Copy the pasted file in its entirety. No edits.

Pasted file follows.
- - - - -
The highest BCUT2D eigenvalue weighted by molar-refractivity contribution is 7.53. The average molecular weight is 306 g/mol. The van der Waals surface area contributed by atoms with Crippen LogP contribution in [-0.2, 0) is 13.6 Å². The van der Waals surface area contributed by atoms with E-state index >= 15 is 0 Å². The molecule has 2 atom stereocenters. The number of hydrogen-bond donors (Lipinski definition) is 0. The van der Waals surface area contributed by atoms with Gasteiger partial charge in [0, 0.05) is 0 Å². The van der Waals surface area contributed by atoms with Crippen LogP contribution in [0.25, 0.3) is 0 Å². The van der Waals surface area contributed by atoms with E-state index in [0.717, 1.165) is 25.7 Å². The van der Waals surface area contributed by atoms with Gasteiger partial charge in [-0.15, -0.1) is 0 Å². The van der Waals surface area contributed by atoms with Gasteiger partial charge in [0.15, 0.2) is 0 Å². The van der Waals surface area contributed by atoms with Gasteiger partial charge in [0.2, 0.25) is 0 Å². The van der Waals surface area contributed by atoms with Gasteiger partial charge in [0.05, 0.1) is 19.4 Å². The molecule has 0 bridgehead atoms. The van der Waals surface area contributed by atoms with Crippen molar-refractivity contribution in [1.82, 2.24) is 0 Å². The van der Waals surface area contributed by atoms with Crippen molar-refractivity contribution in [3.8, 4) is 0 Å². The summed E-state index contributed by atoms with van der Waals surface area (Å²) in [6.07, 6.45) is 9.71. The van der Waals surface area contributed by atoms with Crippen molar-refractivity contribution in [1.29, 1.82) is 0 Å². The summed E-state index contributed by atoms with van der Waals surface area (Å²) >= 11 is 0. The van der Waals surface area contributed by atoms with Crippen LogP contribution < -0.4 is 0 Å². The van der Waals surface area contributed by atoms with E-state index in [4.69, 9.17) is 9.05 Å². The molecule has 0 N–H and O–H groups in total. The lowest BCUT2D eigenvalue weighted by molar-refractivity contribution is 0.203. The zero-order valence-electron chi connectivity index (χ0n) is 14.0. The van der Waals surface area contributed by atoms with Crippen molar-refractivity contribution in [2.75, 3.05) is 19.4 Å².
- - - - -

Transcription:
The highest BCUT2D eigenvalue weighted by molar-refractivity contribution is 7.53. The average molecular weight is 306 g/mol. The van der Waals surface area contributed by atoms with Crippen LogP contribution in [-0.2, 0) is 13.6 Å². The van der Waals surface area contributed by atoms with E-state index >= 15 is 0 Å². The molecule has 2 atom stereocenters. The number of hydrogen-bond donors (Lipinski definition) is 0. The van der Waals surface area contributed by atoms with Gasteiger partial charge in [0, 0.05) is 0 Å². The van der Waals surface area contributed by atoms with Crippen LogP contribution in [0.25, 0.3) is 0 Å². The van der Waals surface area contributed by atoms with E-state index in [0.717, 1.165) is 25.7 Å². The van der Waals surface area contributed by atoms with Gasteiger partial charge in [-0.15, -0.1) is 0 Å². The van der Waals surface area contributed by atoms with Gasteiger partial charge in [0.15, 0.2) is 0 Å². The van der Waals surface area contributed by atoms with Gasteiger partial charge in [0.2, 0.25) is 0 Å². The van der Waals surface area contributed by atoms with Gasteiger partial charge in [0.05, 0.1) is 19.4 Å². The molecule has 0 bridgehead atoms. The van der Waals surface area contributed by atoms with Crippen molar-refractivity contribution in [1.82, 2.24) is 0 Å². The van der Waals surface area contributed by atoms with Crippen molar-refractivity contribution in [3.8, 4) is 0 Å². The summed E-state index contributed by atoms with van der Waals surface area (Å²) in [6.07, 6.45) is 9.71. The van der Waals surface area contributed by atoms with Crippen molar-refractivity contribution in [1.29, 1.82) is 0 Å². The summed E-state index contributed by atoms with van der Waals surface area (Å²) >= 11 is 0. The van der Waals surface area contributed by atoms with Crippen LogP contribution < -0.4 is 0 Å². The van der Waals surface area contributed by atoms with E-state index in [4.69, 9.17) is 9.05 Å². The molecule has 0 N–H and O–H groups in total. The lowest BCUT2D eigenvalue weighted by molar-refractivity contribution is 0.203. The zero-order valence-electron chi connectivity index (χ0n) is 14.0. The van der Waals surface area contributed by atoms with Crippen molar-refractivity contribution in [2.75, 3.05) is 19.4 Å².